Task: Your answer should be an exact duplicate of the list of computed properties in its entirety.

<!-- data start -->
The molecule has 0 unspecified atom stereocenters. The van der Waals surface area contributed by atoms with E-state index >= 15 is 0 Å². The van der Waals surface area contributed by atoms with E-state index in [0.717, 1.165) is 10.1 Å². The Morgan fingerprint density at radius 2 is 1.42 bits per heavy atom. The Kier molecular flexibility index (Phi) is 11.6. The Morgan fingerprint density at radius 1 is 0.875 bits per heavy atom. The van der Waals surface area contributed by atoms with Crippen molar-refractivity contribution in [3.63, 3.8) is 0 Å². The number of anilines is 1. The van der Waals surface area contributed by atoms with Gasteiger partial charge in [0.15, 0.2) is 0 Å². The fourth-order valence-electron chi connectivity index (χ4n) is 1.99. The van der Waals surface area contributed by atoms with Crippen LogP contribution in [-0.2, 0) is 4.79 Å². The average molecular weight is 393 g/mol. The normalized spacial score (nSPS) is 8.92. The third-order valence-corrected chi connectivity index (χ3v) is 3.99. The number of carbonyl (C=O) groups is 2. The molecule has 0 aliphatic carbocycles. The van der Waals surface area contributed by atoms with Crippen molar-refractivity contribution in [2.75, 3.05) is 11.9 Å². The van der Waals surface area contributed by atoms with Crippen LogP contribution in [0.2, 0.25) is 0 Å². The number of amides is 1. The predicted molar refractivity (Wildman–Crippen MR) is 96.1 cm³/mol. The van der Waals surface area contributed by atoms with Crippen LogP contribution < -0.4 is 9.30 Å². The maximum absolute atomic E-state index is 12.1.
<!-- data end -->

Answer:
The molecule has 0 unspecified atom stereocenters. The van der Waals surface area contributed by atoms with E-state index >= 15 is 0 Å². The van der Waals surface area contributed by atoms with E-state index in [0.717, 1.165) is 10.1 Å². The Morgan fingerprint density at radius 2 is 1.42 bits per heavy atom. The Kier molecular flexibility index (Phi) is 11.6. The Morgan fingerprint density at radius 1 is 0.875 bits per heavy atom. The van der Waals surface area contributed by atoms with Crippen molar-refractivity contribution in [3.63, 3.8) is 0 Å². The number of anilines is 1. The van der Waals surface area contributed by atoms with Gasteiger partial charge in [0.15, 0.2) is 0 Å². The fourth-order valence-electron chi connectivity index (χ4n) is 1.99. The van der Waals surface area contributed by atoms with Crippen LogP contribution in [-0.2, 0) is 4.79 Å². The average molecular weight is 393 g/mol. The normalized spacial score (nSPS) is 8.92. The third-order valence-corrected chi connectivity index (χ3v) is 3.99. The number of carbonyl (C=O) groups is 2. The molecule has 0 aliphatic carbocycles. The van der Waals surface area contributed by atoms with Crippen molar-refractivity contribution in [2.75, 3.05) is 11.9 Å². The van der Waals surface area contributed by atoms with Crippen LogP contribution in [0.2, 0.25) is 0 Å². The number of amides is 1. The predicted molar refractivity (Wildman–Crippen MR) is 96.1 cm³/mol. The van der Waals surface area contributed by atoms with Crippen LogP contribution < -0.4 is 9.30 Å². The maximum absolute atomic E-state index is 12.1.